1893 text

Created Earl of Bath, 1661; son of Sir Bevil Grenville, killed at the battle of Lansdowne; he was, when a boy, left for dead on the field at the second battle of Newbury, and said to have been the only person entrusted by Charles II. and Monk in bringing about the Restoration.

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John Granville, "Jack" as he was familiarly called, the eldest surviving son was not yet fifteen when Sir Bevill was killed. He had been a gentleman commoner at Gloucester Hall, Oxford, but if we are to accept Antony Payne's letter as authentic, he was with Sir Bevill when he fell, and there and then took command of the troops in his place. "Master John, when I mounted him upon his father's horse rode him into the war, like a young prince as he is, and our men followed him with their swords drawn and with tears in their eyes." Certainly a year previously the University and several Colleges had sent money and plate to the King, and on the 13th of August an order had been given for view of arms. Graduates and undergraduates had eagerly responded to the appeal. Books were flung away, and day after day some three or four hundred members of the University had diligently practised their drill (cf. Gardiner's "History of the Civil War," I., 33.) Very probably therefore Jack had joined his father, and was with him at the battle of Lansdowne. At any rate he was in command of his father's troop afterwards, and took part in several of the engagements, and particularly in Cornwall at the defeat of the Earl of Essex. At the second battle of Newbury he narrowly escaped meeting his father's fate. Being in the thickest of the fight, and having received several wounds in various parts of his body, he was at last felled to the ground with a most dangerous blow on the head from a halberd, and he lay there for some time in an unconscious state until a body of the King's Horse, charging the enemy afresh, beat them off the ground, where he was discovered afterwards amongst the dead, covered with blood and dust Upon being recognized, he was carried into that part of the field where the King and the Prince of Wales were, who sent him to Donnington Castle hard by, to be treated for his wounds. But it must have been long before tidings of hope could reach the anxious mother, for no sooner were the armies drawn off from the Field of Newbury than Donnington Castle itself was besieged by the Roundheads, and their bullets, it is said, constantly whistled through the room where he lay during the twelve days which elapsed before the defenders were relieved by the King at the third battle of Newbury.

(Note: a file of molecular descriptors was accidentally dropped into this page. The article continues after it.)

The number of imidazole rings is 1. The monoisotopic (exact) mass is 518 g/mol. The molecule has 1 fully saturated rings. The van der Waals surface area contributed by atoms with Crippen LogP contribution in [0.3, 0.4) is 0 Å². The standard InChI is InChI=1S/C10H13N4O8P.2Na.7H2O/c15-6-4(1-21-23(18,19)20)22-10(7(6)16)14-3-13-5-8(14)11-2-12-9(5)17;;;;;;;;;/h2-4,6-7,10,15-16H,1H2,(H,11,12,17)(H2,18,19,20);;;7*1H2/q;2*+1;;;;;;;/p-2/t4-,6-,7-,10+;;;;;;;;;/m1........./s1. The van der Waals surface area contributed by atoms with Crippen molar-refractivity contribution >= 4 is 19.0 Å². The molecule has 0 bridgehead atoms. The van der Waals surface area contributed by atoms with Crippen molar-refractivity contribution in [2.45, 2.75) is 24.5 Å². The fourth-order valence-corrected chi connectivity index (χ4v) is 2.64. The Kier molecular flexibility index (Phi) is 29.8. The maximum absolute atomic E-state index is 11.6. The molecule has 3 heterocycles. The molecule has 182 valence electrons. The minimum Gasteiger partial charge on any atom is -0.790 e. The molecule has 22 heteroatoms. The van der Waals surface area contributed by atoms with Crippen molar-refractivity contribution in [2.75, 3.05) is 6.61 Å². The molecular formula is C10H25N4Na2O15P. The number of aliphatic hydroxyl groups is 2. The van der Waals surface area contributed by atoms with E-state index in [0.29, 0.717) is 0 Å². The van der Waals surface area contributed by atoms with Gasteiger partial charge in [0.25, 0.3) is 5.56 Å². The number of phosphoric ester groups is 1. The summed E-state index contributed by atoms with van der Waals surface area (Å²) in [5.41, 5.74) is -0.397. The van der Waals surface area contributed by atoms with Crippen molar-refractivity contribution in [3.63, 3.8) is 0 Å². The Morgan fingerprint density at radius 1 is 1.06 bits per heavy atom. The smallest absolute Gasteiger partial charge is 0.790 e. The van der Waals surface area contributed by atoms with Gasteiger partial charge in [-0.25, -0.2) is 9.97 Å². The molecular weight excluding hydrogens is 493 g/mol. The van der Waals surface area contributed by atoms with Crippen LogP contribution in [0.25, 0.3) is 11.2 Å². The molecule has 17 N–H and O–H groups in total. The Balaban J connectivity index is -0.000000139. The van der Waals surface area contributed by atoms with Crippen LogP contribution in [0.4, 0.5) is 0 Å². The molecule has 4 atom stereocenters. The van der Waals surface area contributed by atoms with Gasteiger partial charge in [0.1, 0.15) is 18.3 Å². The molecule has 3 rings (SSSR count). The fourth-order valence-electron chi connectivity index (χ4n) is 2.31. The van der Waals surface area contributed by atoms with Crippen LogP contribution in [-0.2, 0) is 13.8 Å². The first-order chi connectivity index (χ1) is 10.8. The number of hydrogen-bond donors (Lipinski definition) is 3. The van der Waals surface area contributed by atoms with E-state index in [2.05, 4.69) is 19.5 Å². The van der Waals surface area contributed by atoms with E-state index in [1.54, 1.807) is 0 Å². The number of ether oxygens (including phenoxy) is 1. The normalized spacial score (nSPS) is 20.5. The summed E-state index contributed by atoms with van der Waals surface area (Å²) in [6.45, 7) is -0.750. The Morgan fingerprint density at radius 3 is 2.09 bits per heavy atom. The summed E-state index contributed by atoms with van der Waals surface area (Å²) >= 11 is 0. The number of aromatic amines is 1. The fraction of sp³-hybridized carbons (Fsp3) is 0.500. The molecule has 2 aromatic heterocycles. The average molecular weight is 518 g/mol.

---The History of the Granville Family. Roger Granville, 1895

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